Attala demo’s 16 μsec of Ethernet-based storage latency; but why should you care?

At the 2017 Flash Memory Summit in Santa Clara, California, Attala Systems showed that their High Performance Composable Storage Infrastructure was capable of reading data with total round-trip latency of 16 micro seconds (FIO with 4K transfers, random reads).  We don’t know of any industry benchmark council that keeps track of this fairly common test, but we believe this is an industry first for networked storage.

As one might expect, we are using Optane™ SSDs for to showcase this latency, but there is no use of DRAM or NV-DIMMs as a caching layer.  The total latency is the sum of the SSD’s latency and the Attala system (that provides connectivity between a host server and the SSD).  The Attala portion is minimal – on the order of 5 micro seconds.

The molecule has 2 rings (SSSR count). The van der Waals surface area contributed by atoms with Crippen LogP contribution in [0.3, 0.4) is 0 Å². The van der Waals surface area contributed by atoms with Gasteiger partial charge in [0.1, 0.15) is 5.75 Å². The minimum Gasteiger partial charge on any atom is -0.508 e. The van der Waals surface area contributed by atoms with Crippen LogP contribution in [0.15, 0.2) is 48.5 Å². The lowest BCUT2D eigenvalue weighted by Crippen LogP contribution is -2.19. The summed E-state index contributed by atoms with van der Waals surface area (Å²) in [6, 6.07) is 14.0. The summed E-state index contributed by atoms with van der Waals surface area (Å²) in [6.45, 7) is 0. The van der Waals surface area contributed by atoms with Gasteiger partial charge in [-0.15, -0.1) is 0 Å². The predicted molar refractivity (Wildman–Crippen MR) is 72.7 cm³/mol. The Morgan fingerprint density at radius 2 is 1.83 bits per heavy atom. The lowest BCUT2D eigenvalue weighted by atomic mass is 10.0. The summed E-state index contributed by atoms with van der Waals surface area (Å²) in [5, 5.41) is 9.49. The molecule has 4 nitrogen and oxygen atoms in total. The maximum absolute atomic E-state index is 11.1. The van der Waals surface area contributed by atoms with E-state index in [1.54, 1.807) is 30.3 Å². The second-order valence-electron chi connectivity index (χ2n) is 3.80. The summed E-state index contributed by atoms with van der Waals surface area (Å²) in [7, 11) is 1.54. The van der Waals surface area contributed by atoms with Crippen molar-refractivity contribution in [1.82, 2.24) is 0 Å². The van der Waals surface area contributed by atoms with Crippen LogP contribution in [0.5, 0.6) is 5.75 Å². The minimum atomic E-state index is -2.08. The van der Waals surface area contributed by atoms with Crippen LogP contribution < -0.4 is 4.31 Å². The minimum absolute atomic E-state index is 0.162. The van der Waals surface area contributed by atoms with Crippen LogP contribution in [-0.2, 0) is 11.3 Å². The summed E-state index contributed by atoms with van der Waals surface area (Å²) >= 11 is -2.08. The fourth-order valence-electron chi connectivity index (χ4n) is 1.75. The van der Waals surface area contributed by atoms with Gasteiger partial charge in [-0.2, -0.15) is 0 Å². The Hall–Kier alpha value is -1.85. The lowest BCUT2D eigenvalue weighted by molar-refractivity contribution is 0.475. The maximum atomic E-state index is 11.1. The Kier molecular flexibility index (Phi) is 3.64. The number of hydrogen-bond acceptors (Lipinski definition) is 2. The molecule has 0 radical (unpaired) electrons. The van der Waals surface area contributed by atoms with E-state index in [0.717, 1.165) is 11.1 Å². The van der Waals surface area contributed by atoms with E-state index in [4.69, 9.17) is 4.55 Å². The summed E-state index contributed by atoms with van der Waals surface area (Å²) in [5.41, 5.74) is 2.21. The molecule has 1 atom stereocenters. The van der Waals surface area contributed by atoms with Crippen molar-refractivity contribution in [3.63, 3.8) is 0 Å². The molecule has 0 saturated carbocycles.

But you’re asking yourself why you should care; whether you have any applications that would benefit from this performance.  The answer is predictable performance.  The way we achieve such low latency is because all the data paths and scheduling between the application and SSD are 100% in hardware.  There are no software interrupts, polling, scheduling, memory copies nor other miscellaneous software layers getting in the way.  The same infrastructure is what enables predictable and consistent performance regardless of whether you use Optane™ SSDs or more affordable 3D-Nand SSDs.

And as an infrastructure operator, predictable performance is what lets you sleep better when you know you won’t get 2am calls from users who claim that their real-time business application is slowing down because of the storage infrastructure.

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